Hanten Linen shirt 8 oz 44/45 linen rayon・$20・12 hours of work・My first "real" sewing project. Wanted to put an emphasis on an open neck/collarline and overlapping body. Front closure is done via two ties. Neckline and edge finishing was a bit maddening. Patterning was fun, but I would've used heavier cloth to test. Overall, my most refined piece of clothing. 4/16/19: Added a button so the neckline is a bit higher. British DPM Lightweight Combat Shirt, dyed $7・4 hours of work・I already owned an overdyed jacket, but the symmetrical pockets popped into my head as an idea. Actual cost was $3 after using an ebay code, rest was the cost of the dye. Seeingly simple but fuck me dead are gussetted pockets a pain to sew. Dyed black over 2ish hours, I expect it to turn navy as I wear it more. There's a famous photo of British troops in Afghanistan who dyed their desert DPM green, coming out a grotesque shade of turqoise. Overall, a versatile jacket that I wear very often. Wrangler 126MJ modified original$30・4 hours・Overdyed indigo, modified mandarin collar Hanten Linen Jacket 6oz・55/45 linen rayon・This one was rather quick, opting for another pattern that avoided sewing the length of the body and simplified neckline. Drapes well, but I neglected to take out the selvedge on the hem which bugs me. I also need to add pockets and a front closure to make things a bit easier. Pleated Hanten shirt 6oz 100% linen・$15・8 hours of work・Really wanted to make another shirt but I've already made a white hanten. Used the same pattern from the brown hanten, simplifies the neckline significantly. Decided to add some pleating to add some folds and looseness. Back is gusseted, front has maetate. looks like shit on a hanger, but I love it when I wear it. Need to think of a closure for this too. Edit 2020: scrapped for fabric. farewell. Mountain Troops Anorak 10oz upholstery linen・$20・~30 hours of work・Loosely modelled after the WWII Gebirgsjägers anorak. It's thick upholstery fabric that I was planning to dye black. I quite like the arctic splinter camo vibes. I was expecting it to shrink during dyeing so I had to redo the pattern. If It came out too dark I was planning to wax it like a Barbour jacket. First time dealing with a hood so there were many mental gymnastics in order to visualize the final product. The rat tail on the back is a crotch strap to prevent the whole thing from hiking up during wind. There were also two ass pockets on the original, but I decided to omit them as they were in an odd spot. My copy is cut a bit shorter than the original. Edit 4/17/2019: Sewed on the buttons finally, really like how It came out. Wool Hanten 11oz wool・$5・15 hours of work・Started and finished this on the same day I got my full-sized sewing machine. A tad larger than the brown linen hanten with a different front closure. I really like it! Perfect for winter, oversized for plenty of layers, just pair it with some wide pants and you're set. My only concern is piling, a downside for using cloth as soft as this as outerwear. igiboso 6oz cotton・$5・5 hours of work/Loosely based on Igiboso worn by buddhist pure land priests. Has an internal pocket and lanyard for keys. I use this thing all the time, especially useful on pants without ass pockets. brown 2 12oz 45/55 linen cotton・$8・19 hours of work/Another one of these. I'm not a terribly big fan of the wrinkled cheap kimono-esque texture that this fabric retains, completely different from typical linen wrinkles. Actually learned a lot this time, Played around with vertical pleats but the silouette came out narrow and nasty. Turns out a short neckline is essential for the drapy figure I'm after. Still figuring out the front closure and sleeves 8/7/2020 Added a front closure and finished the sleeves. I wear this thing out constantly. 11/17/2020 cargo pants 8oz cotton・$3・10 hours of work・Still working on the Fly, waistline, and hem. Gusseted pockets are hard but satisfying. 9/3/2020 Finished, deciding whether to add normal slit pockets. Waiting on some mordant to dye this with red onion skins. 12/12/2020 splinter hanten 12oz upholstery linen・$20・10 hours of work・another one of these, using the same fabric for the mountain troops anorak. need of a front closure or maybe pockets 9/23/2020 muji long shirt 100% linen・$10・3 hours of work・A thrifted women's shirt, elongated sleeves and removed chest pocket. Repurposed the grey linen from the sacrificial hanten. The side slash pockets are great. vanilla hanten 1.5m 10oz 45/55% linen cotton・$7・5 hours of work・This one was fast. An identical copy of brown 2. Might experiment with pockets depending on how the short version goes. 2/6/2021 buttpack 2m 12oz cotton・$9・~7 hours of work/Based off Russian Partizan harness buttpacks. Really liked the angled side pouches and wanted something that can comfortably hold both water bottles and groceries in the summer. Not quite big enough to cover full-size notebooks. 2/9/2021 Added hardware 2/11/2021 harness 1.5m 12oz cotton・$6・Based off British PLCE harnesses and Crye Precision magazine pouches. Zippered compartment in the back. Pouches sized for 2 quart water bottles. 2/9/2021 vanilla short 1.5m 8oz 45/55% linen cotton・$7・~8 hours of work・A cropped version for layering. Experimenting with pockets. 2/6/2021 finished 9?/2021 oversized blazer 1.5m 8oz 45/55% linen cotton・$10・10 hours of work/Based off Edwina Horl blazers. Deciding on lapel size and overall length. Aim is to make it look very casual, very unsuitlike. 3/5/2021 anorak 2m 10oz 100% cotton・$10・based on the US cold weather mountain parka 7/2/2021 I haven't finished the pockets so anyone can effortlessly play with my nipples 1.5m 10oz 45/55 linen cotton・$5 8/18/2021 chinese grenade pouch/double zip igiboso added a secondary pocket to the grenade pouch, made a second igiboso with two zipper closure this time. 3/7/2021 bucket hat x2 cotton + 50/50 rayon linen・$5・8 hours of work・Based off of a Panamaka, one step closer to my shamil basayev cosplay 2/27/2022 Waistpack made from an old shirt. for when I horribly maim myself. trauma shears, 4" Israeli bandage, compressed gauze 3/2022 vanilla3 2m 8oz 25/75 linen cotton・$10・unfinished because i'm a thirsty little flower 2/27/2022 belted anorak 2m 10oz 100% cotton・$10・still need to hem and add buttons and buckles 5/7/2022 linen camera strap, print from Bruno Munari's Art as Design another one of these brbrbrbr 9/11/2023 barbour longshoreman clone 11/2023 toggle bag 12/2023 kimono x4 yeah 2/2024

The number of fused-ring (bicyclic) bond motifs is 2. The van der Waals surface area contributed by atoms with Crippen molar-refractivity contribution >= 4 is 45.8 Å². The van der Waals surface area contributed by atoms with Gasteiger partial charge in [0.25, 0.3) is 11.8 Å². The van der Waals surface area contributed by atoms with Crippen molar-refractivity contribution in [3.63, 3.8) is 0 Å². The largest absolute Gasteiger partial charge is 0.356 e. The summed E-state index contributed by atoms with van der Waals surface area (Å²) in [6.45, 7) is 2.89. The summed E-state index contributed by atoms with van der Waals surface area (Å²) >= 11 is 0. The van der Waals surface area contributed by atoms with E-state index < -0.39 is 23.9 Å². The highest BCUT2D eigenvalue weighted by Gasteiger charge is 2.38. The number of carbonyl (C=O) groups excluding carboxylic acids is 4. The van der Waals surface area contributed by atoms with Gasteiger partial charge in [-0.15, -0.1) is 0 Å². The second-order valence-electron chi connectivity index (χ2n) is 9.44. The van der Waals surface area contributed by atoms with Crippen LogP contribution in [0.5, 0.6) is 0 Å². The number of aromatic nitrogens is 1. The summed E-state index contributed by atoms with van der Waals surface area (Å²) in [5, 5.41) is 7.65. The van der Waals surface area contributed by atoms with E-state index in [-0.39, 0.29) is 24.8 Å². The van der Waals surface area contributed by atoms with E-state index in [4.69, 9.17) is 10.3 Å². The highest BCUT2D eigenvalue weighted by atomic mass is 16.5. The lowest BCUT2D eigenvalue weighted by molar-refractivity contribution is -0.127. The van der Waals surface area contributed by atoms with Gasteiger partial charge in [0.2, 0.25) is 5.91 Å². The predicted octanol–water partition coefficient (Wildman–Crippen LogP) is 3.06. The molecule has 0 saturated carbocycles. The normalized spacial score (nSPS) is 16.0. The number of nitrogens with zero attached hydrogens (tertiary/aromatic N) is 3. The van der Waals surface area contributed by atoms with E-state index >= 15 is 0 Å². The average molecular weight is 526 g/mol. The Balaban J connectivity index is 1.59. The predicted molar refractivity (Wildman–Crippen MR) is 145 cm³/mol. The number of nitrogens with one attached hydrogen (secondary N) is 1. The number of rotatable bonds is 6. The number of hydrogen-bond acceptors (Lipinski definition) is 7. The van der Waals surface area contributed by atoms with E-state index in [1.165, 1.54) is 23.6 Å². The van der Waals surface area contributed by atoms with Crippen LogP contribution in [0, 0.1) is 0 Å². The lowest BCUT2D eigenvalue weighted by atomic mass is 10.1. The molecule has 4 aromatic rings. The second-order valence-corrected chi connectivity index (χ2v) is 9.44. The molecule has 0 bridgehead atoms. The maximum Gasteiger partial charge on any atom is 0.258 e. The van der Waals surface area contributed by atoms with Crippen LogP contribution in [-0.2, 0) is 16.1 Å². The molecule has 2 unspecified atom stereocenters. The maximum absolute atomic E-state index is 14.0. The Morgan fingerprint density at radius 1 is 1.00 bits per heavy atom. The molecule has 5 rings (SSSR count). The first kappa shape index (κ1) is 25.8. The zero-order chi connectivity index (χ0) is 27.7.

ε=ε=(っ* ´□` )っ back to top ⤴
  • Cosplay